The perception of design work has also fundamentally changed.  Gone are the days of grand, persuasive advertising campaigns pushing singular ideas (e.g., "Marlboro cigarettes are the best").  Modern design emphasises iterative refinement,  informed by rigorous testing and evaluation.  The focus is on achieving specific goals in product design or advertising strategies.

This evolution has led to the "unbundling" of design.  Previously encompassing a broad range of functions, design has become distributed across various specialities.  Business research, solution architecture, platform integration, and touchpoint design are just a few examples, each evolving into a distinct profession.  However, this fragmented landscape raises a critical question:  Has design lost its power to influence in this new ecosystem, where multiple stakeholders contribute to the final user experience?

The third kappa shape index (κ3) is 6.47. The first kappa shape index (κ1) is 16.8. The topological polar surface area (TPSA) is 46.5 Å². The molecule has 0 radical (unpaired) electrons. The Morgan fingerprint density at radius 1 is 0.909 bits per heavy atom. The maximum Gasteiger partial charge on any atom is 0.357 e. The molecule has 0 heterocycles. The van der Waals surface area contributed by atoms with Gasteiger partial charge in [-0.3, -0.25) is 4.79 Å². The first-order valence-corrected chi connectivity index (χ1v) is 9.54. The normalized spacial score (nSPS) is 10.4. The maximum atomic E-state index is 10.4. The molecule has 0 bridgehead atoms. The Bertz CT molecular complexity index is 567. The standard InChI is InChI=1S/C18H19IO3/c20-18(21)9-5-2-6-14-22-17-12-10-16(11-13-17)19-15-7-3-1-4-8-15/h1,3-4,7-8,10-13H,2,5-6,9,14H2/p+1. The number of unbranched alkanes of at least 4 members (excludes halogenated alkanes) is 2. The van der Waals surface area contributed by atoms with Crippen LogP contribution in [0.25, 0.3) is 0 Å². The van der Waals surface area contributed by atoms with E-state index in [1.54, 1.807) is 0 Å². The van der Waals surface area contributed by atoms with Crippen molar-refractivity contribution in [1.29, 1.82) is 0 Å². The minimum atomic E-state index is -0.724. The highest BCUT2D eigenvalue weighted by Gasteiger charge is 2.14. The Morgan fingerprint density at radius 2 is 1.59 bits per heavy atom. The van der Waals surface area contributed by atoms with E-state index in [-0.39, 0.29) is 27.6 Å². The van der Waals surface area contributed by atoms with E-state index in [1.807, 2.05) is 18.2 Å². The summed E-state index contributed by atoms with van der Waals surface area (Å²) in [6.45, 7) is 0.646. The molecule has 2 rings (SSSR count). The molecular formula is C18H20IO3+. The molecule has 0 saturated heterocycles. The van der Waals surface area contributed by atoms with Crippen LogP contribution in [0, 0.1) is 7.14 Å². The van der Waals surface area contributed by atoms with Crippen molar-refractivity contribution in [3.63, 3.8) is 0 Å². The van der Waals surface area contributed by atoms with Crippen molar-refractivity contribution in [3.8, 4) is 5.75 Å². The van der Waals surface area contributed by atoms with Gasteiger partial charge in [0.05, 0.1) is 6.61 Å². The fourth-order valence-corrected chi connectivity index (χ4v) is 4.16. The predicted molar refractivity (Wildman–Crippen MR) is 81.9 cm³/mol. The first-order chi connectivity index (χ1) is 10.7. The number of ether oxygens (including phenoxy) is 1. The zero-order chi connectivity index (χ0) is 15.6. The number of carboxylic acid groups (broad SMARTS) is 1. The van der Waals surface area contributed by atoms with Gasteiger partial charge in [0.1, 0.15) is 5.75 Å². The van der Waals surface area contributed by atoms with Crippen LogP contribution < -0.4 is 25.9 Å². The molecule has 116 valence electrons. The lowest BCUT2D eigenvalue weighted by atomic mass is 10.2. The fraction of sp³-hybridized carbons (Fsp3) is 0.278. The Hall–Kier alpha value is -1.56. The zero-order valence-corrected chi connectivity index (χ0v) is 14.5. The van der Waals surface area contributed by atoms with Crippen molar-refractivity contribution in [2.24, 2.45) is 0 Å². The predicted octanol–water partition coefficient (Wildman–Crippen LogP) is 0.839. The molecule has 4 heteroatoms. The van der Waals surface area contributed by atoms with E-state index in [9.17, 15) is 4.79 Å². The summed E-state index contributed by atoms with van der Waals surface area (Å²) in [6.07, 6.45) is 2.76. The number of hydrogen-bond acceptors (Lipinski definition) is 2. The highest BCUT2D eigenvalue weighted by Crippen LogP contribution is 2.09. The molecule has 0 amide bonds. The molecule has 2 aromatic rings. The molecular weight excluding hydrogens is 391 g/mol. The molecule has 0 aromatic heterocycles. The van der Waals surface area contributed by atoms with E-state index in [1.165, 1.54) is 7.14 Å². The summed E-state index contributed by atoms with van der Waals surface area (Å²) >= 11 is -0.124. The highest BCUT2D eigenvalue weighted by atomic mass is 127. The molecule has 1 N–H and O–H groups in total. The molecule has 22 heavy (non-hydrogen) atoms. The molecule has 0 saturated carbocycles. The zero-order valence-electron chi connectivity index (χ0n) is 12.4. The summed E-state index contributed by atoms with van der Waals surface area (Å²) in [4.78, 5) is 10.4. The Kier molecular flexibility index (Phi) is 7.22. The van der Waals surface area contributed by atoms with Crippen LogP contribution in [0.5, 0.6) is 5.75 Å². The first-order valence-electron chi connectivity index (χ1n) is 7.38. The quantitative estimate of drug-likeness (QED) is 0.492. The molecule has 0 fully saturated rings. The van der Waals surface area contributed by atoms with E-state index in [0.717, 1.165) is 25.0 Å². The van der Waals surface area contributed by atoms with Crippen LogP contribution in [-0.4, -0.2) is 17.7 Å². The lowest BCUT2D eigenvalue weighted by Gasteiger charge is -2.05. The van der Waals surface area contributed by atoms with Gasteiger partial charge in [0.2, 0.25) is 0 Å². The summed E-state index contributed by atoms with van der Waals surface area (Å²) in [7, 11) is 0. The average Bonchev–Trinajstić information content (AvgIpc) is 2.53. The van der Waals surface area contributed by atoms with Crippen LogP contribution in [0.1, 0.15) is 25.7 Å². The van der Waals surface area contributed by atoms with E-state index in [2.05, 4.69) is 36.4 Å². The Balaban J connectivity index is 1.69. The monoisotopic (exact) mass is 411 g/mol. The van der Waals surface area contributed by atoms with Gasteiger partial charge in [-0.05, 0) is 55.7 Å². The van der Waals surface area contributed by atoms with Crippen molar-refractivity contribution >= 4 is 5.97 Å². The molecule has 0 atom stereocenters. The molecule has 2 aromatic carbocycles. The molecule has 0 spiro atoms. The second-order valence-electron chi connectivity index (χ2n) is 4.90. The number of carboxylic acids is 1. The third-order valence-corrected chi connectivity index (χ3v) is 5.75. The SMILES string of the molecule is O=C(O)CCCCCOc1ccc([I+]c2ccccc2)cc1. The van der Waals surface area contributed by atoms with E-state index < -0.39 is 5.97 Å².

Artistic design 

The 20th century witnessed a paradigm shift in design aesthetics.  Early design movements, dating back to the 1900s, prioritised clarity, simplicity, and a strong visual message.  Clean layouts, bold colours, and clear signposting characterised this minimalist approach.

This precedent influenced countless design styles that emerged throughout the latter half of the 20th century,  particularly during the 1970s and 1980s,  as design transitioned from print to digital mediums.  Technological advancements further revolutionised how designs are delivered, maintained, and scaled.

A  distinct perception of "artistic" design has evolved in the modern era.  Minimalism has become synonymous with artistry.  Gone are the days of cluttered layouts with overwhelming product offerings (e.g., "suggested items" pages).  User research plays a critical role in this shift towards simplicity and clarity.   Designers are discovering that clean,  uncluttered interfaces supported by bold typography and strategic colour palettes resonate most effectively with users.